I see they're going to fire up the Large Hadron Collider at half power. For those who haven't been following this story, your life is being put at risk.
The Large Hadron Collider (LHC) is a project by The European Organization for Nuclear Research, known as CERN. Back in 1964, a physicist called Peter Higgs found an elegant mathematical theory by which he explained one of the great puzzles of particle physics, why mass exists.
There is some background to this question. The twentieth century produced two great theories of physics: relativity and quantum mechanics. Quantum mechanics explained many curious puzzles in the subatomic realm, for example, why atoms don't collapse. Atoms have a field of electrons orbiting the nucleus; according to classical mechanics, any accelerating charged particle (like an electron orbiting an atom) should radiate energy. This means the electron should spiral into the nucleus and the atom should collapse. Obviously they don't because we are still here, made of functioning atoms! Another example is the radiation from black bodies. Only quantum theory can explain why the spectrum is what it is.
It is no exaggeration to say that the modern world only exists because of quantum mechanics: every piece of electronics that exists only works because of quantum mechanics, and a great deal of it was only discovered because we understood the theory behind it all. It is the most successful scientific theory ever. It has passed every experimental test ever thrown at it. But it doesn't explain gravity.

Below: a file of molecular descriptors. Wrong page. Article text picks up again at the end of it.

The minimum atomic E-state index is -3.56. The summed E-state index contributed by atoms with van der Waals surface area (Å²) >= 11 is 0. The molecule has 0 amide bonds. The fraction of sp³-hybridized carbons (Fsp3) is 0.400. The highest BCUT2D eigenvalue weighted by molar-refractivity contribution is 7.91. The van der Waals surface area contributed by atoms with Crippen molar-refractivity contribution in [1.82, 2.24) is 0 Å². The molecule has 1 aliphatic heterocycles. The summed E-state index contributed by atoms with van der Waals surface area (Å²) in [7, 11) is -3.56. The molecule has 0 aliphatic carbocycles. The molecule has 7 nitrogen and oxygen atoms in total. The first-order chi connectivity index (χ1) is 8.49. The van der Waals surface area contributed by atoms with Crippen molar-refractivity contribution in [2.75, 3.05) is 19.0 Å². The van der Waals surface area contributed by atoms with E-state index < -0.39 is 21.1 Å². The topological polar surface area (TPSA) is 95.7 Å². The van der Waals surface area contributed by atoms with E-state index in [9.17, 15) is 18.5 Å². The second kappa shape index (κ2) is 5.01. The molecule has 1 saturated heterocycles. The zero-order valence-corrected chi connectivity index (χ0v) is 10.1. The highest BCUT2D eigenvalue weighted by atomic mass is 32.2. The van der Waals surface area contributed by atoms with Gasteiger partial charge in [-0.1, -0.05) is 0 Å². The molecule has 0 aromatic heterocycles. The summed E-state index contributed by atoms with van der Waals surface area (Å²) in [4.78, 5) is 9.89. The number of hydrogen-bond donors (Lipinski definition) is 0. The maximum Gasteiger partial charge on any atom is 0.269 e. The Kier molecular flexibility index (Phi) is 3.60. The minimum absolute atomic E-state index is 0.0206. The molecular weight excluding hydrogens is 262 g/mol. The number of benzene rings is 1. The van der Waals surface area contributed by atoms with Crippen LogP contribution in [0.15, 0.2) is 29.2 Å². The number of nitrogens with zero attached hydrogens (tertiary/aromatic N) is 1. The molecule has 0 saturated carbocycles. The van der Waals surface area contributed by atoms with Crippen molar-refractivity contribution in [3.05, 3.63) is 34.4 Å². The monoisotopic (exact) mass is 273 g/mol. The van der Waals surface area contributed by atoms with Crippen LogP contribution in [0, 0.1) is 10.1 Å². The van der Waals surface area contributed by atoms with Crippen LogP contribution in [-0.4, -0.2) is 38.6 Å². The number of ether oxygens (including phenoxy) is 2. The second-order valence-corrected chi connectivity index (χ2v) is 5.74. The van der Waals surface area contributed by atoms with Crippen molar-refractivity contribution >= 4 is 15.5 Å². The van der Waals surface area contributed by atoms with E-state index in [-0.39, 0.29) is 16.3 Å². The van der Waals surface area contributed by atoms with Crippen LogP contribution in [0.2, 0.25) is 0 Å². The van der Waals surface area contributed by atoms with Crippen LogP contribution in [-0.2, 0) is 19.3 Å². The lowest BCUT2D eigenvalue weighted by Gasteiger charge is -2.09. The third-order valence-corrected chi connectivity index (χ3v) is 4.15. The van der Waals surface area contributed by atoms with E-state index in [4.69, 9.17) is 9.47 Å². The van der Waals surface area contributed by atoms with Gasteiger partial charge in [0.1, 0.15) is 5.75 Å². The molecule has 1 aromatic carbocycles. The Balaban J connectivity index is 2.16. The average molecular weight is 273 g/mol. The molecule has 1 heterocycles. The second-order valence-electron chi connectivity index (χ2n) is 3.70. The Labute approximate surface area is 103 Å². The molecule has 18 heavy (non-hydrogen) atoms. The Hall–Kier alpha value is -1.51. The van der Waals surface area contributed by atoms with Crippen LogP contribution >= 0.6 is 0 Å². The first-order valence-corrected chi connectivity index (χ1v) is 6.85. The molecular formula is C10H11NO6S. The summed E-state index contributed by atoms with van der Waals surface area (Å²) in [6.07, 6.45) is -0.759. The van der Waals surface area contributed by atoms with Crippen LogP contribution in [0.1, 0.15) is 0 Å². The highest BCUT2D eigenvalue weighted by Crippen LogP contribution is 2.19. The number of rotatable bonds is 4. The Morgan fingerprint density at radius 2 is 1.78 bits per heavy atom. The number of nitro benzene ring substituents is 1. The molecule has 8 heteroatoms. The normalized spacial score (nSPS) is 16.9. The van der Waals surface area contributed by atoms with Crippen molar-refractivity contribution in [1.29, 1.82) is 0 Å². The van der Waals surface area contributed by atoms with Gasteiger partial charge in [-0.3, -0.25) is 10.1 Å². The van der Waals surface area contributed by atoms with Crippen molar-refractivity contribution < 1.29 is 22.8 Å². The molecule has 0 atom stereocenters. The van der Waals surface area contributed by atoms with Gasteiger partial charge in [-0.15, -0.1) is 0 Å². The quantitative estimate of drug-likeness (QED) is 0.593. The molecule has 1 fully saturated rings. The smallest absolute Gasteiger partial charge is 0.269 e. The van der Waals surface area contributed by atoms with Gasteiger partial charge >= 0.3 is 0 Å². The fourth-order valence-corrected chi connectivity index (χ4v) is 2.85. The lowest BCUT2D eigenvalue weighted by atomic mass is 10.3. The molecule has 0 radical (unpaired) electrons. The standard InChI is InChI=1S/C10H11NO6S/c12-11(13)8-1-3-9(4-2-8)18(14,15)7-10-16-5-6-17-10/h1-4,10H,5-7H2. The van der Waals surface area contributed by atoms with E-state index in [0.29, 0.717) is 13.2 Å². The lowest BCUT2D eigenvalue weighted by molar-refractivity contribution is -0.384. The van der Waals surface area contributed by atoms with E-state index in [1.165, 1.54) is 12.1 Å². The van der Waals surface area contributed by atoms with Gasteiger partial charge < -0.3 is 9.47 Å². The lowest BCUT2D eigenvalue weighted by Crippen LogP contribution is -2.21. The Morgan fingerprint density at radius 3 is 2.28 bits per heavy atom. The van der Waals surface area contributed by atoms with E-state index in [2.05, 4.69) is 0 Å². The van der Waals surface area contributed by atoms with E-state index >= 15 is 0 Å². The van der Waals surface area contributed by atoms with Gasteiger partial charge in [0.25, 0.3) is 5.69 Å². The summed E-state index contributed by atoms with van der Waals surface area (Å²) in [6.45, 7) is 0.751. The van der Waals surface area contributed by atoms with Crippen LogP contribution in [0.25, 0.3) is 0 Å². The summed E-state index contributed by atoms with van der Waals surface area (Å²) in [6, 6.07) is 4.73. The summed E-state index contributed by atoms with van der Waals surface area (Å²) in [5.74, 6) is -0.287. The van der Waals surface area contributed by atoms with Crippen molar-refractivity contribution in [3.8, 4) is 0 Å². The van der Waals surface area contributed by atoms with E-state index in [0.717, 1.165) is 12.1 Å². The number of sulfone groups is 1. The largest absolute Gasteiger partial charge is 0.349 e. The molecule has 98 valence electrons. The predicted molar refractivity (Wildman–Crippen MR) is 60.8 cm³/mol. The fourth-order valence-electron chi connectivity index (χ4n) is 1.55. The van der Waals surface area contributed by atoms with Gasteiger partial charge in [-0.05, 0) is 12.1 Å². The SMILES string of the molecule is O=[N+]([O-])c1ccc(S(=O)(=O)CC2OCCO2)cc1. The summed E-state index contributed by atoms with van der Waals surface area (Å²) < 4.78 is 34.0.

Relativity, on the other hand, has an answer to the gravity question: the bending of space-time. It is a classical theory: in it the world is continuous, not discrete; everything exists in one definite place; influences cannot travel faster than light; and so on. It also has some impressive evidence on its side, such as the unexplained shift in the perihelion of Mercury, and the bending of starlight around the sun, and the slowing of clocks in a gravitational field.
But these two theories are incompatible. One or the other must be wrong. So it is only natural that any theory that helps us make sense of this conundrum will have a huge emotional and curiosity attraction for scientists. So when Higgs proposed that mass came into existence because of a certain subatomic particle (later named by others the Higgs boson), searching for it became a top priority for many scientists. If the Higgs boson were discovered, it would allow us to clarify many of our ideas about basic physics.
Enter the Large Hadron Collider. At a cost of something like 4 billion Euros, the European Union is mounting a search for the Higgs boson. The problem is this: